Saratoga County

AMD putting its team together

Advanced Micro Devices has recently retained attorneys and engineers from the Capital Region to repr

Advanced Micro Devices has recently retained attorneys and engineers from the Capital Region to represent it during upcoming public review of its plans for a computer chip factory in the Luther Forest Technology Campus.

The assembling of consultants in the last few weeks indicates the world’s second largest microprocessor maker is close to filing the necessary applications with town and state officials to allow it to go forward with a $3.2 billion factory.

AMD officials said the plans announced in 2006 are on schedule, despite the billions of dollars AMD lost last year in an intense market-share and price war with industry-leader Intel Corp.

“This does not equate to a final commitment, but we would not be doing this and incurring the time and expense if we were not optimistic,” said AMD spokesman Travis Bullard.

“From our standpoint, we’re excited. We’re excited to get the process started with the public review,” Bullard said.

Jones Ferradino Attorneys at Law of Saratoga Springs has been hired as the local land use application lawyers, who will represent AMD before the town of Malta. The town must grant site plan and environmental review approvals.

Another law firm, Whiteman Osterman & Hanna of Albany, will be doing the state environmental permit application work. C.T. Male Associates of Latham, one of the region’s biggest engineering firms, has been retained to do the necessary engineering studies.

Town Building and Planning Director Tony Tozzi said Malta is also putting together a team of lawyers and planners who will be working on its side of the table once AMD submits an application.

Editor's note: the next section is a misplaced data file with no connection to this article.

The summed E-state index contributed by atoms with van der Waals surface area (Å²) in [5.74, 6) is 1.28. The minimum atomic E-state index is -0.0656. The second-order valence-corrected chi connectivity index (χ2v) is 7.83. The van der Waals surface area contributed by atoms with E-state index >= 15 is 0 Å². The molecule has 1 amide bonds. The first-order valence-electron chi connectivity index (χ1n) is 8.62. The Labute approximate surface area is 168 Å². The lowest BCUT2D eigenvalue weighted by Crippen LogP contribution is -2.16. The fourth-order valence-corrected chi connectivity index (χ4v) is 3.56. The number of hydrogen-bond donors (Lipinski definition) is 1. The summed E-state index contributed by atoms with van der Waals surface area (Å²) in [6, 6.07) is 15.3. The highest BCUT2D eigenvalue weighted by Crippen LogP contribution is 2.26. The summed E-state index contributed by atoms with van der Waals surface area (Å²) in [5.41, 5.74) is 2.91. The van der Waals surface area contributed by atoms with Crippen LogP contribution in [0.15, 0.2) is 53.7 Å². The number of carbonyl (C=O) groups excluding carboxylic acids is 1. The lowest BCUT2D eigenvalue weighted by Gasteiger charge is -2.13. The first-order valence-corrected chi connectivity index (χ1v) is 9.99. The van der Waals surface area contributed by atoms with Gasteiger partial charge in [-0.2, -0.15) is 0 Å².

“The intention is for this to work the same as for any other developer who comes in with an application, there will just be more information,” Tozzi said.

But AMD, headquartered in Sunnyvale, Calif., won’t be filing just any other application.

The microchip plant it is proposing would employ 1,200 people and is widely viewed as a project that will affect the entire Capital Region.

An agreement announced by AMD and then-Gov. George Pataki in 2006 will give AMD $1.2 billion in state grants, tax breaks and infrastructure improvements if it makes a final commitment to build by July 2009.

During 2007, AMD completed internal studies of the 1.2 million-square-foot plant’s design and took an option on 200 acres in Luther Forest. The applications to the town and state agencies for any needed permits will be the next step.

The town site plan review will be handled by Jones Ferradino, whose partners are Matthew Jones and Stephanie Ferradino. Both have appeared on behalf of developers and landowners before many local regulatory boards.

C.T. Male is the engineering firm that has done essentially all of the previous technical studies for the Luther Forest Technology Campus, as a consultant to the Saratoga Economic Development Corp.

It’s likely that AMD will want some amendments to the zoning approval the technology campus received from the towns of Malta and Stillwater in 2004.

“In a general sense, the next step would be to take a look at what we want to do and match that up against the general plan for Luther Forest,” Bullard said.

A lengthy generic environmental impact statement was done in 2004 but additional environmental studies looking specifically at AMD’s plans also will be needed.

Overall, the public review will take many months.

Meanwhile, town officials are preparing for the start of road construction within the 1,350-acre technology campus.

The Town Board this week tentatively scheduled a Feb. 28 construction bid opening, pending final resolution of how much the technology campus’ nonprofit economic development corporation owner will pay the town for maintaining the 5.5-miles of internal road.

The funding is to be discussed at a Town Board workshop on Thursday at the Town Hall.

A $37 million state grant is paying for the roads’ construction, but the town is also looking for payments to cover the additional cost of maintaining those roads for 10 years.

Road construction is expected to start this spring and take until sometime in 2009.

Categories: Schenectady County

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